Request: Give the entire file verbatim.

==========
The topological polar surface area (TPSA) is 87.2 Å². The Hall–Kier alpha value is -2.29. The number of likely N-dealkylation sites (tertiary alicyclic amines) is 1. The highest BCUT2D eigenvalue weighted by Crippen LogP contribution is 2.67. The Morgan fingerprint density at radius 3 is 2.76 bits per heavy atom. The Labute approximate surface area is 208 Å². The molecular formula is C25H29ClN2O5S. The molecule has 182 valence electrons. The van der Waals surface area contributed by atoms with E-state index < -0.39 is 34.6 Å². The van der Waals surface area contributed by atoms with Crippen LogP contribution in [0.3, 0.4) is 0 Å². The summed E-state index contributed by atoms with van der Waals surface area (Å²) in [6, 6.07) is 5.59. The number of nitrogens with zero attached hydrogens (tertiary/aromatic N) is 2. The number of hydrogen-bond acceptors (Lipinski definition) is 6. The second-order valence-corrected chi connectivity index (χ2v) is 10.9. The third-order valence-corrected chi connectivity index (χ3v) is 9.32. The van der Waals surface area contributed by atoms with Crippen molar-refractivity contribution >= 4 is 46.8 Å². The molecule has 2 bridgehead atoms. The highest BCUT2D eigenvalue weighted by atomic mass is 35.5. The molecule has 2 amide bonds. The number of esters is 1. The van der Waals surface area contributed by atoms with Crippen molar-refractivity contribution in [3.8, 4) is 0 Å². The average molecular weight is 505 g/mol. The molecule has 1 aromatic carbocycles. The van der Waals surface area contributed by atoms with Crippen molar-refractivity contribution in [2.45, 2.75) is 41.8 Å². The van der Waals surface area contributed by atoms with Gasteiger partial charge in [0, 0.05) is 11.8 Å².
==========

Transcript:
The topological polar surface area (TPSA) is 87.2 Å². The Hall–Kier alpha value is -2.29. The number of likely N-dealkylation sites (tertiary alicyclic amines) is 1. The highest BCUT2D eigenvalue weighted by Crippen LogP contribution is 2.67. The Morgan fingerprint density at radius 3 is 2.76 bits per heavy atom. The Labute approximate surface area is 208 Å². The molecular formula is C25H29ClN2O5S. The molecule has 182 valence electrons. The van der Waals surface area contributed by atoms with E-state index < -0.39 is 34.6 Å². The van der Waals surface area contributed by atoms with Crippen LogP contribution in [0.3, 0.4) is 0 Å². The summed E-state index contributed by atoms with van der Waals surface area (Å²) in [6, 6.07) is 5.59. The number of nitrogens with zero attached hydrogens (tertiary/aromatic N) is 2. The number of hydrogen-bond acceptors (Lipinski definition) is 6. The second-order valence-corrected chi connectivity index (χ2v) is 10.9. The third-order valence-corrected chi connectivity index (χ3v) is 9.32. The van der Waals surface area contributed by atoms with Crippen molar-refractivity contribution >= 4 is 46.8 Å². The molecule has 2 bridgehead atoms. The highest BCUT2D eigenvalue weighted by atomic mass is 35.5. The molecule has 2 amide bonds. The number of esters is 1. The van der Waals surface area contributed by atoms with Crippen molar-refractivity contribution in [3.8, 4) is 0 Å². The average molecular weight is 505 g/mol. The molecule has 1 aromatic carbocycles. The van der Waals surface area contributed by atoms with Crippen molar-refractivity contribution in [2.45, 2.75) is 41.8 Å². The van der Waals surface area contributed by atoms with Gasteiger partial charge in [0, 0.05) is 11.8 Å².